Living in a world of apartments is complex, so ask your question

Living in a world of apartments is complex, so ask your question

Inside every building is a story but it is a complex story that is told from many different perspectives. Join us as we answer your questions so we can all understand that world a little bit better.

Q: What’s the best approach for handling difficult neighbours?

A: This can be challenging, but approaching the situation with patience, empathy, and open communication is often best.

It’s important to address any concerns respectfully to understand their perspective while also expressing your own needs.

Initiating a friendly conversation or mediation with the help of a building manager or community mediator can often lead to a resolution that benefits both parties. If the issue persists, documenting incidents and seeking assistance from local authorities or strata management may be necessary to ensure a peaceful living environment.

In cases that escalate to a dispute, residents can file a formal complaint via the owners’ corporation (OC) manager, which can only be lodged against a lot owner, occupier of a lot or the OC manager and not a third party. The Owners’ Corporations Act 2006 outlines a process for handling formal complaints, comprising three steps:

  • Internal complaints process: lodging complaints with the OC manager, and then following a procedure that includes holding a grievance meeting with the grievance committee and, if as a consequence, issuing a breach notice. Breach notices typically allow 28 days for the respondent to remedy the breach before it would escalate. If the complainant isn’t satisfied with the outcome, they have the option to resolve the dispute via the Dispute Settlement Centre of Victoria (DSCV) or go directly to the Victorian Civil and Administrative Tribunal (VCAT).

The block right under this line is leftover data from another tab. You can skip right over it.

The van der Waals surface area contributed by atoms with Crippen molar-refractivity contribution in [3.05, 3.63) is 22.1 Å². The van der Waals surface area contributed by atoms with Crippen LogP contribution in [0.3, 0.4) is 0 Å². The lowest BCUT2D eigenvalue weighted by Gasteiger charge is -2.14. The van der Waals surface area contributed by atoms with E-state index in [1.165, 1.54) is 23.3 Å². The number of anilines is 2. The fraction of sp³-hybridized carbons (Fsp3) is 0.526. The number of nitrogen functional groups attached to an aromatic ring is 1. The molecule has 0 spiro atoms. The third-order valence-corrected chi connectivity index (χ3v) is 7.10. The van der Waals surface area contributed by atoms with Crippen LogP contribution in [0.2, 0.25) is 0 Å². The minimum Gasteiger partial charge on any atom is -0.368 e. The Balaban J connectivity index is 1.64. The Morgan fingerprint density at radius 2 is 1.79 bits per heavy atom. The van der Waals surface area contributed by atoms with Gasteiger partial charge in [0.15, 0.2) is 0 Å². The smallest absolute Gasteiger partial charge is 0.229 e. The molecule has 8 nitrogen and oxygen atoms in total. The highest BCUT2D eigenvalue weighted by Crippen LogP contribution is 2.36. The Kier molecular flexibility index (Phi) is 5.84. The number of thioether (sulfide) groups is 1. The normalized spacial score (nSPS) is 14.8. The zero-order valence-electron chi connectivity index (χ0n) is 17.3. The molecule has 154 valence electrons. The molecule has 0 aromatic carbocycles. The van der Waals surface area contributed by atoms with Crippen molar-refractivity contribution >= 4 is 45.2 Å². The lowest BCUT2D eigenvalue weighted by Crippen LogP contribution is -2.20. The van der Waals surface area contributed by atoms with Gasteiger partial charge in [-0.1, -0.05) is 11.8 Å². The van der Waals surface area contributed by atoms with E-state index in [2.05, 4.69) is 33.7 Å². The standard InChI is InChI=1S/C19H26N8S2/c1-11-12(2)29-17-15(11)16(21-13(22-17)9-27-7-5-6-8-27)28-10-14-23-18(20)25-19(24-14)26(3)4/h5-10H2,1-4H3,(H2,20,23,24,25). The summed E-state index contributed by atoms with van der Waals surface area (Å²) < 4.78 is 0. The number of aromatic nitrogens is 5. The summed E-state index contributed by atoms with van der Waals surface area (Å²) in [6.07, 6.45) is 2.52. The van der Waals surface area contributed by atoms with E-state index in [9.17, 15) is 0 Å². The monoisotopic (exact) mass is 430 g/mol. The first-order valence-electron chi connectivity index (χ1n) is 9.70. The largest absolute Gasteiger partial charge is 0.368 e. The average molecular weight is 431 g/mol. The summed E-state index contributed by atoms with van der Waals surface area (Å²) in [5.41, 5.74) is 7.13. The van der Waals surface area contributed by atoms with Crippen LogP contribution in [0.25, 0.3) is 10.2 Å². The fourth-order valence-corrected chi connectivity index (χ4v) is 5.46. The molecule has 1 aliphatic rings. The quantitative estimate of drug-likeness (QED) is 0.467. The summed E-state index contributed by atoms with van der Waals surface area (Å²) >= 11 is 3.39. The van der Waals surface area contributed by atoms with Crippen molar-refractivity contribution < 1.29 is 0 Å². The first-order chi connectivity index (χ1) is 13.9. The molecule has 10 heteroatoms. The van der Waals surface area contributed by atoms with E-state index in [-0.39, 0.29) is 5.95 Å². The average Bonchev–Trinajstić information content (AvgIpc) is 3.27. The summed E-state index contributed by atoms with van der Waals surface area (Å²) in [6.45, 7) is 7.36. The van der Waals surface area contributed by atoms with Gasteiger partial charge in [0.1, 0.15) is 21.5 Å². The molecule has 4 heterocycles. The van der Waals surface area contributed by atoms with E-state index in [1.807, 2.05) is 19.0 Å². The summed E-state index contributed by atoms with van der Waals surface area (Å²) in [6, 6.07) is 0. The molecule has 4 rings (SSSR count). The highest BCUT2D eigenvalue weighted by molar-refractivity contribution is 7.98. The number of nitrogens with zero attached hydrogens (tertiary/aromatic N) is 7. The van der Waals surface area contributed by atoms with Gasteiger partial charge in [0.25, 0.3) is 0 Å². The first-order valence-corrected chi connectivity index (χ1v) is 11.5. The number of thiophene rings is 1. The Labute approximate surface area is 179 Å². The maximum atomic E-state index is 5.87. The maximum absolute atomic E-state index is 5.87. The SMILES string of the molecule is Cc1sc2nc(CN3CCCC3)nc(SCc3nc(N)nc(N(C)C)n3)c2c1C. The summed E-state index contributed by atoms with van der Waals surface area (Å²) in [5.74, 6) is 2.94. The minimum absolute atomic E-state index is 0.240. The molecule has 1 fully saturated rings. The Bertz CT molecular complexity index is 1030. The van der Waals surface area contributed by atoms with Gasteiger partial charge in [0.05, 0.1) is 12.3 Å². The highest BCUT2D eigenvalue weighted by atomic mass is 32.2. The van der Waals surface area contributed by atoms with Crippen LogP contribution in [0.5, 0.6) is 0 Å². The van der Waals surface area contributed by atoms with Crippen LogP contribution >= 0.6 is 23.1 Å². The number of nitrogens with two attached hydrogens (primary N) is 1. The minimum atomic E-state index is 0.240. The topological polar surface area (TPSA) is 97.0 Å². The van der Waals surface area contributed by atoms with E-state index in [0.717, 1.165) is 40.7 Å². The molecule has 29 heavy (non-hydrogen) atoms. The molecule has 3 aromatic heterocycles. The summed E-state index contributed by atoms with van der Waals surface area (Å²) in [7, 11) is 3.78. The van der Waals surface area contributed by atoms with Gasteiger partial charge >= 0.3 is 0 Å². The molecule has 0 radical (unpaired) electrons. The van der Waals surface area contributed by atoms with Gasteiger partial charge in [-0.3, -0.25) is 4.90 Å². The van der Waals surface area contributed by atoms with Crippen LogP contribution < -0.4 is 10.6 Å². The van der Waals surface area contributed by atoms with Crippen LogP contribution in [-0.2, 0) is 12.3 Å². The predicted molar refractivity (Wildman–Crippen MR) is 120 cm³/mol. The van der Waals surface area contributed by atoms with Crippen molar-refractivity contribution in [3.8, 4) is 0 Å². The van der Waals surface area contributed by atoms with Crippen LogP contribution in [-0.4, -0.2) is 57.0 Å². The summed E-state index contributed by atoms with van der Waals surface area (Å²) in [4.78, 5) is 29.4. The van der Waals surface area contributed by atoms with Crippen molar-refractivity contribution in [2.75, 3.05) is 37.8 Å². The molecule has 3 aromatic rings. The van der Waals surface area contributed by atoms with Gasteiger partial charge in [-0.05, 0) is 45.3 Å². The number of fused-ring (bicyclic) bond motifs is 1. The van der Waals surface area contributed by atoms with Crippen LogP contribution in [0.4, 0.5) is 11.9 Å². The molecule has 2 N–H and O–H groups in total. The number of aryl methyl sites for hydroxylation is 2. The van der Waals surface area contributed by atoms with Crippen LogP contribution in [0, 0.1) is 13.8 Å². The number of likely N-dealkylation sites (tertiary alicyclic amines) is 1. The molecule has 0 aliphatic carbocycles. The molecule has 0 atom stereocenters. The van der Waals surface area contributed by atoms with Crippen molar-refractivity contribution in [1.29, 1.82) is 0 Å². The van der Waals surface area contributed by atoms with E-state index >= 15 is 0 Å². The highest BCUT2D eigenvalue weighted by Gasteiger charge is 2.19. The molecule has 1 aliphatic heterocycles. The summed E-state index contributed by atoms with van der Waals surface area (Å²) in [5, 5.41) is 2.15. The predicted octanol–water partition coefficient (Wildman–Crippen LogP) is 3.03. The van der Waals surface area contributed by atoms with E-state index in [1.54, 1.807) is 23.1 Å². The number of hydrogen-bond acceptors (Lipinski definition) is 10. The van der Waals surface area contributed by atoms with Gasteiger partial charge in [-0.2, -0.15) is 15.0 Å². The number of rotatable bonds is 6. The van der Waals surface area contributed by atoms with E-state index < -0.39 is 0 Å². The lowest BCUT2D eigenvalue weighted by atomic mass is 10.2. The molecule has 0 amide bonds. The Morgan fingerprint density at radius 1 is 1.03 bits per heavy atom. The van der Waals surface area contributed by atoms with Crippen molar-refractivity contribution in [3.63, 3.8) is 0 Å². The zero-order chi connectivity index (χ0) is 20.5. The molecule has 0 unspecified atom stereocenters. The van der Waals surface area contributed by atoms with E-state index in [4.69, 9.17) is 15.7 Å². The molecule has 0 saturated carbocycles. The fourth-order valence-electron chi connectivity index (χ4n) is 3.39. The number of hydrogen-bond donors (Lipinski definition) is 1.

• Resolving disputes with the DSCV: Parties can seek assistance from DSCV, which aims to facilitate resolution through mutual agreement. This is optional, and many residents may find this path is quicker and more cost effective. DSCV can only try to resolve a dispute if all parties agree to take part in this process.
  • Applying to VCAT: If disputes remain unresolved, parties can apply to VCAT, which has authority to issue various orders and penalties.

Throughout the process, record-keeping is essential, and any complaints and actions that have occurred since the previous meeting must be reported at the OC’s AGM. VCAT prioritises cases based on urgency and can issue a variety of orders to resolve disputes.

Q: How long can I hold lift doors open?

A: Only momentarily to accommodate additional passengers, but it’s important to not hold it for too long. Extended holding or misuse can lead to breakdowns and lift shutdowns. Repair costs are substantial, so residents should be conscious of this.

Technicians emphasise that given a lift’s continuous operation, they are programmed to regularly assess their safety status. Should an obstruction persist at the doors for an extended period, the lift automatically shuts off to mitigate the risk of injury. Although some lifts may self-correct, it often requires a technician to ensure proper functionality is restored.

True story

Who knew that the role of a building manager would transform into a professional translator overnight?

One day, a resident approached, holding a translating app on their phone. As the building manager I mirrored the action, and before we knew it, we were having a conversation in entirely different languages!

It looks like building managers have added “multilingual mediator” to their resume. Indeed, you never know what surprises each day holds in this job!

Have a question you’d like answered? Submit yours and stay tuned to future editions. •

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